Reference: Hofer A, et al. (2011) DNA building blocks: keeping control of manufacture. Crit Rev Biochem Mol Biol 47(1):50-63

Reference Help

Abstract


Ribonucleotide reductase (RNR) is the only source for de novo production of the four deoxyribonucleoside triphosphate (dNTP) building blocks needed for DNA synthesis and repair. It is crucial that these dNTP pools are carefully balanced, since mutation rates increase when dNTP levels are either unbalanced or elevated. RNR is the major player in this homeostasis, and with its four different substrates, four different allosteric effectors and two different effector binding sites, it has one of the most sophisticated allosteric regulations known today. In the past few years, the structures of RNRs from several bacteria, yeast and man have been determined in the presence of allosteric effectors and substrates, revealing new information about the mechanisms behind the allosteric regulation. A common theme for all studied RNRs is a flexible loop that mediates modulatory effects from the allosteric specificity site (s-site) to the catalytic site for discrimination between the four substrates. Much less is known about the allosteric activity site (a-site), which functions as an on-off switch for the enzyme's overall activity by binding ATP (activator) or dATP (inhibitor). The two nucleotides induce formation of different enzyme oligomers, and a recent structure of a dATP-inhibited a(6)?(2) complex from yeast suggested how its subunits interacted non-productively. Interestingly, the oligomers formed and the details of their allosteric regulation differ between eukaryotes and Escherichia coli. Nevertheless, these differences serve a common purpose in an essential enzyme whose allosteric regulation might date back to the era when the molecular mechanisms behind the central dogma evolved.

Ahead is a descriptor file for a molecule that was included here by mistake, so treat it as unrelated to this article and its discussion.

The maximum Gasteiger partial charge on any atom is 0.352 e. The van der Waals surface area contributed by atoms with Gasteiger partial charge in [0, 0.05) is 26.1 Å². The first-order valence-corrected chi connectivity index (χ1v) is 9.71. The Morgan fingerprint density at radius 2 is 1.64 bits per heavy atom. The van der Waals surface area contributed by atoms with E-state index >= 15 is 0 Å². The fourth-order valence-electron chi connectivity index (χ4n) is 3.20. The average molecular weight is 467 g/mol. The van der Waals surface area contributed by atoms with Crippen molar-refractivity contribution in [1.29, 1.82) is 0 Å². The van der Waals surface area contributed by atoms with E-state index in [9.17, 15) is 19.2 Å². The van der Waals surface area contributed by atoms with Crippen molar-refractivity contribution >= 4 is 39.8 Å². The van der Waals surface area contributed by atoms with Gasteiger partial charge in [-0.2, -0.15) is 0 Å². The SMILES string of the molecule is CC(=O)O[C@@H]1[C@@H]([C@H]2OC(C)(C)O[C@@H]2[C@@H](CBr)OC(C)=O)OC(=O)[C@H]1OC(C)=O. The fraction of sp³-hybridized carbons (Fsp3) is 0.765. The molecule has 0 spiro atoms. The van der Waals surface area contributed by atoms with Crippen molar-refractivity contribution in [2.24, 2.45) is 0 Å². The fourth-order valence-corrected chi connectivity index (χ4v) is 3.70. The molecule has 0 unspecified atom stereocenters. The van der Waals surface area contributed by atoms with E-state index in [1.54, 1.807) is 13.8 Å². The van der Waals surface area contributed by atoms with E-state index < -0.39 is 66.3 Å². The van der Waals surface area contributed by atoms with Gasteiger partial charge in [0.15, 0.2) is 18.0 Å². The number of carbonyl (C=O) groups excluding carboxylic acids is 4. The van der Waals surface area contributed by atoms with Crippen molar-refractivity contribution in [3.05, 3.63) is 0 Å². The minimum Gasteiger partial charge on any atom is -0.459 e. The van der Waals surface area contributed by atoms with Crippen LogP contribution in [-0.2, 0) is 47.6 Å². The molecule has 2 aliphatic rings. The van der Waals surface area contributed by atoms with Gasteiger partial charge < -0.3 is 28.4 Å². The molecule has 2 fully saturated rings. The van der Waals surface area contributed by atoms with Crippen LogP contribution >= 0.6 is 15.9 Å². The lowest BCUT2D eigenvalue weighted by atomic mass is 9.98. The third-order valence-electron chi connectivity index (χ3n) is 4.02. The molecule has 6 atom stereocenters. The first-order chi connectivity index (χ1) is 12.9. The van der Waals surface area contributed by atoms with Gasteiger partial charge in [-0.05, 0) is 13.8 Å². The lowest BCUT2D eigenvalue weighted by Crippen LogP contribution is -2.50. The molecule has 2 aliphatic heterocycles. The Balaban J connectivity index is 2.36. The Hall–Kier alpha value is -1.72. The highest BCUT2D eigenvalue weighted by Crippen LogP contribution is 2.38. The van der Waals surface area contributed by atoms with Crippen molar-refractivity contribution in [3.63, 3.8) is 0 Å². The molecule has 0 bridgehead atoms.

Reference Type
Journal Article
Authors
Hofer A, Crona M, Logan DT, Sjoberg BM
Primary Lit For
Additional Lit For
Review For

Interaction Annotations


Increase the total number of rows showing on this page by using the pull-down located below the table, or use the page scroll at the table's top right to browse through the table's pages; use the arrows to the right of a column header to sort by that column; filter the table using the "Filter" box at the top of the table; click on the small "i" buttons located within a cell for an annotation to view further details about experiment type and any other genes involved in the interaction.

Interactor Interactor Type Assay Annotation Action Modification Phenotype Source Reference

Gene Ontology Annotations


Increase the total number of rows showing on this page using the pull-down located below the table, or use the page scroll at the table's top right to browse through the table's pages; use the arrows to the right of a column header to sort by that column; filter the table using the "Filter" box at the top of the table.

Gene Gene Ontology Term Qualifier Aspect Method Evidence Source Assigned On Annotation Extension Reference

Phenotype Annotations


Increase the total number of rows showing on this page using the pull-down located below the table, or use the page scroll at the table's top right to browse through the table's pages; use the arrows to the right of a column header to sort by that column; filter the table using the "Filter" box at the top of the table; click on the small "i" buttons located within a cell for an annotation to view further details.

Gene Phenotype Experiment Type Mutant Information Strain Background Chemical Details Reference

Regulation Annotations


Increase the total number of rows displayed on this page using the pull-down located below the table, or use the page scroll at the table's top right to browse through the table's pages; use the arrows to the right of a column header to sort by that column; to filter the table by a specific experiment type, type a keyword into the Filter box (for example, “microarray”); download this table as a .txt file using the Download button or click Analyze to further view and analyze the list of target genes using GO Term Finder, GO Slim Mapper, SPELL, or YeastMine.

Regulator Target Experiment Assay Construct Conditions Strain Background Reference